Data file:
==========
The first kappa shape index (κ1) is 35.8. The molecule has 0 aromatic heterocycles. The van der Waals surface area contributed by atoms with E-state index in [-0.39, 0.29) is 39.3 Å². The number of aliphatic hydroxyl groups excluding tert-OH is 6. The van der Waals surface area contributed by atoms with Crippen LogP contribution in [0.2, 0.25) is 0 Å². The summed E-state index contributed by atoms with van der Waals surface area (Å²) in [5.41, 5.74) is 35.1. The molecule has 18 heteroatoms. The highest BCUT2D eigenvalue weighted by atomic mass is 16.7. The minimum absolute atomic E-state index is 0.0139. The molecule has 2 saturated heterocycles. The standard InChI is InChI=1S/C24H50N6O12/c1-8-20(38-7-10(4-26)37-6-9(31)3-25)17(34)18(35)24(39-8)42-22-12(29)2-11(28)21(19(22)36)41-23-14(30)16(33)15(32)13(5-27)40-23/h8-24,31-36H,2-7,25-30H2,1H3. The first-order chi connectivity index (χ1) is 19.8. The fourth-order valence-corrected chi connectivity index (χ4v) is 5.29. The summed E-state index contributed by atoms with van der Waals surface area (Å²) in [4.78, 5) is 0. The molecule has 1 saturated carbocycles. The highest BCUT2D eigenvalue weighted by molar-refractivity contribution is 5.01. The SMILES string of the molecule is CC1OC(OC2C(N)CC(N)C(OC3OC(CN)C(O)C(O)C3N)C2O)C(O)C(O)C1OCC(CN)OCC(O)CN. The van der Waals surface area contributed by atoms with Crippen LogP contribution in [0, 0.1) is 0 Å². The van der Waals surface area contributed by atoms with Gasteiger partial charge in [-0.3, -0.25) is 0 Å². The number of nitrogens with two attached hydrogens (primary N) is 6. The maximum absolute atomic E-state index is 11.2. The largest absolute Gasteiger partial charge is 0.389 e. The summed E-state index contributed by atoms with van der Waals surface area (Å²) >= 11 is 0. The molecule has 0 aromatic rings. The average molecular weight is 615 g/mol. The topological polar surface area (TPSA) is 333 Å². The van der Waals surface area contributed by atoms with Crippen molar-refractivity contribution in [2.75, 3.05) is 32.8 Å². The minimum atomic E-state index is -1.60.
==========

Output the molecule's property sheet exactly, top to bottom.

The first kappa shape index (κ1) is 35.8. The molecule has 0 aromatic heterocycles. The van der Waals surface area contributed by atoms with E-state index in [-0.39, 0.29) is 39.3 Å². The number of aliphatic hydroxyl groups excluding tert-OH is 6. The van der Waals surface area contributed by atoms with Crippen LogP contribution in [0.2, 0.25) is 0 Å². The summed E-state index contributed by atoms with van der Waals surface area (Å²) in [5.41, 5.74) is 35.1. The molecule has 18 heteroatoms. The highest BCUT2D eigenvalue weighted by atomic mass is 16.7. The minimum absolute atomic E-state index is 0.0139. The molecule has 2 saturated heterocycles. The standard InChI is InChI=1S/C24H50N6O12/c1-8-20(38-7-10(4-26)37-6-9(31)3-25)17(34)18(35)24(39-8)42-22-12(29)2-11(28)21(19(22)36)41-23-14(30)16(33)15(32)13(5-27)40-23/h8-24,31-36H,2-7,25-30H2,1H3. The first-order chi connectivity index (χ1) is 19.8. The fourth-order valence-corrected chi connectivity index (χ4v) is 5.29. The summed E-state index contributed by atoms with van der Waals surface area (Å²) in [4.78, 5) is 0. The molecule has 1 saturated carbocycles. The highest BCUT2D eigenvalue weighted by molar-refractivity contribution is 5.01. The SMILES string of the molecule is CC1OC(OC2C(N)CC(N)C(OC3OC(CN)C(O)C(O)C3N)C2O)C(O)C(O)C1OCC(CN)OCC(O)CN. The van der Waals surface area contributed by atoms with Crippen LogP contribution in [0, 0.1) is 0 Å². The van der Waals surface area contributed by atoms with Gasteiger partial charge in [-0.3, -0.25) is 0 Å². The number of nitrogens with two attached hydrogens (primary N) is 6. The maximum absolute atomic E-state index is 11.2. The largest absolute Gasteiger partial charge is 0.389 e. The summed E-state index contributed by atoms with van der Waals surface area (Å²) >= 11 is 0. The molecule has 0 aromatic rings. The average molecular weight is 615 g/mol. The topological polar surface area (TPSA) is 333 Å². The van der Waals surface area contributed by atoms with Crippen molar-refractivity contribution in [2.75, 3.05) is 32.8 Å². The minimum atomic E-state index is -1.60.